Anti-Corruption Act, 1957


Anti-Corruption Act

[XXVI of 1957]

 

Section 3—When
the investigation is held by any officer of the Bureau of Anti-Corruption, the
provisions of section 5A of Act II of 1947 shall not be applicable but
provisions of section 3 of the Anti-Corruption Act, 1957 shall apply. Nazrul Islam and others vs State 51 DLR 368.

 

Section 3—The
authority of the Anti-Corruption Officer requiring the petitioners to attend
and give statements before him in the interest of an inquiry under the
provisions of section 94 of the Code cannot be questioned. Abdul Hafiz (Md) and others vs Director General, Bureau of
Anti-Corruption, Government of Bangladesh 51 DLR 72.

 

Sections 4 & 5—Any
private person whether he has any connection with a public servant or not can
also be tried and punished under the Act of 1957. Abdul Kabir vs State 50 DLR 306.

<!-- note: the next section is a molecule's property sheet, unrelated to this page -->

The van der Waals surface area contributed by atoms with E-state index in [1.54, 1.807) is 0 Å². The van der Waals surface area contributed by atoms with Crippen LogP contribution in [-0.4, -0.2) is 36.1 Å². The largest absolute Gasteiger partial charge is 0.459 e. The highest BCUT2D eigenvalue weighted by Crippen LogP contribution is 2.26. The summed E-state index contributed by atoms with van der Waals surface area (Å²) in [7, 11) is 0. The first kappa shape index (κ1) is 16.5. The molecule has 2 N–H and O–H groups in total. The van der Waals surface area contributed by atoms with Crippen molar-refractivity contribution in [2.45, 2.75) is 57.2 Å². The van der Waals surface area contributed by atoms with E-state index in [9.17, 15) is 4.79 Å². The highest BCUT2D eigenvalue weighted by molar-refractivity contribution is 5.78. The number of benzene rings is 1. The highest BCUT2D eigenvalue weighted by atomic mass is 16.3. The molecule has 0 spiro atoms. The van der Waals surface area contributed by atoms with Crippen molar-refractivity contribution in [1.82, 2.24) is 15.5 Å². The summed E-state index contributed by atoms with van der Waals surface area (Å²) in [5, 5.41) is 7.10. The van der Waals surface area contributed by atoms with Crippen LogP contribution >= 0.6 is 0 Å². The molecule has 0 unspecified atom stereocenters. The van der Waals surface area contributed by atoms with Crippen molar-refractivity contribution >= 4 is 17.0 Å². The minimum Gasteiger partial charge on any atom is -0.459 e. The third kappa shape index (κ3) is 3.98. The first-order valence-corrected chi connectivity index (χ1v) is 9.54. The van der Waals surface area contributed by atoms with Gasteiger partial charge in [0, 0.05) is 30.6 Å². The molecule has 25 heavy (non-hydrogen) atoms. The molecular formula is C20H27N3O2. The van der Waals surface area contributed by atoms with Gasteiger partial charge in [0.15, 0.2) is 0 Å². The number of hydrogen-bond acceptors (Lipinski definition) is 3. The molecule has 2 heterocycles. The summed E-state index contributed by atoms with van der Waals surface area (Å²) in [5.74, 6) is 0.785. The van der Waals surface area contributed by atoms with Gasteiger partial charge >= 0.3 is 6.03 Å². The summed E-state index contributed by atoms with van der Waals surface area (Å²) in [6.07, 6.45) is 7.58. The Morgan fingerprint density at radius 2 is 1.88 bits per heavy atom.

Sections 4(2) & 5(1)—Provision
of the Act can be resorted to enquire into or for investigation of pecuniary
resources or property of any person whether he is a public servant or any other
else or in other words ‘an ordinary citizen’.

Expressions “certain persons”
“any person” and “whoever” that have been used in different
parts of the Act apparently show that same are unspecified and general in
nature as well as in character or in other words the said expressions are in no
way referable to any specified class or groups of persons, like public servant,
as has been contended by the petitioner in support of his prayer for
discharging him from the proceeding. AKM
Muhituddin vs State 51 DLR 274.

 

Anti-Corruption Act, 1957

 

Anti-Corruption
Act 1957 (Xxvi Of 1957).

 

Section—3(2)

Anti-Corruption
Manual Articles—31 and 50

When
the Court is in seisin of a matter involving a question of right, title and
interest relating to any immovable property, the Bureau of Anti-corruption has